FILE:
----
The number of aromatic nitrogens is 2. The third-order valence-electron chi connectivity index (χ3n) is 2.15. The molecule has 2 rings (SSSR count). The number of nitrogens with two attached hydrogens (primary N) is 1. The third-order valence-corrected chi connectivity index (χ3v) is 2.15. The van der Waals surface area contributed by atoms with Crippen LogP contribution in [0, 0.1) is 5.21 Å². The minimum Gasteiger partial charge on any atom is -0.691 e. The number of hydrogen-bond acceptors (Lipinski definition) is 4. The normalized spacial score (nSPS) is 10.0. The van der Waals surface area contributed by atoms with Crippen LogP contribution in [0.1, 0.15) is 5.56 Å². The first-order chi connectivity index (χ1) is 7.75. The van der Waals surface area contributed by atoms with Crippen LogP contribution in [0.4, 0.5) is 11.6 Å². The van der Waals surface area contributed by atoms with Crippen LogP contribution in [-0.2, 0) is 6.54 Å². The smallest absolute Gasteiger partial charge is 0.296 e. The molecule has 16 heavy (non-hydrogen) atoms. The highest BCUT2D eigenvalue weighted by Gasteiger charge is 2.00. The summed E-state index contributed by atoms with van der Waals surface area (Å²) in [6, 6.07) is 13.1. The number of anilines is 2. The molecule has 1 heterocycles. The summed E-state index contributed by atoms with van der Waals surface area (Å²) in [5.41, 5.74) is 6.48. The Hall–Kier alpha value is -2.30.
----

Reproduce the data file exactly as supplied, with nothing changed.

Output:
The number of aromatic nitrogens is 2. The third-order valence-electron chi connectivity index (χ3n) is 2.15. The molecule has 2 rings (SSSR count). The number of nitrogens with two attached hydrogens (primary N) is 1. The third-order valence-corrected chi connectivity index (χ3v) is 2.15. The van der Waals surface area contributed by atoms with Crippen LogP contribution in [0, 0.1) is 5.21 Å². The minimum Gasteiger partial charge on any atom is -0.691 e. The number of hydrogen-bond acceptors (Lipinski definition) is 4. The normalized spacial score (nSPS) is 10.0. The van der Waals surface area contributed by atoms with Crippen LogP contribution in [0.1, 0.15) is 5.56 Å². The first-order chi connectivity index (χ1) is 7.75. The van der Waals surface area contributed by atoms with Crippen LogP contribution in [0.4, 0.5) is 11.6 Å². The van der Waals surface area contributed by atoms with Crippen LogP contribution in [-0.2, 0) is 6.54 Å². The smallest absolute Gasteiger partial charge is 0.296 e. The molecule has 16 heavy (non-hydrogen) atoms. The highest BCUT2D eigenvalue weighted by Gasteiger charge is 2.00. The summed E-state index contributed by atoms with van der Waals surface area (Å²) in [6, 6.07) is 13.1. The number of anilines is 2. The molecule has 1 heterocycles. The summed E-state index contributed by atoms with van der Waals surface area (Å²) in [5.41, 5.74) is 6.48. The Hall–Kier alpha value is -2.30.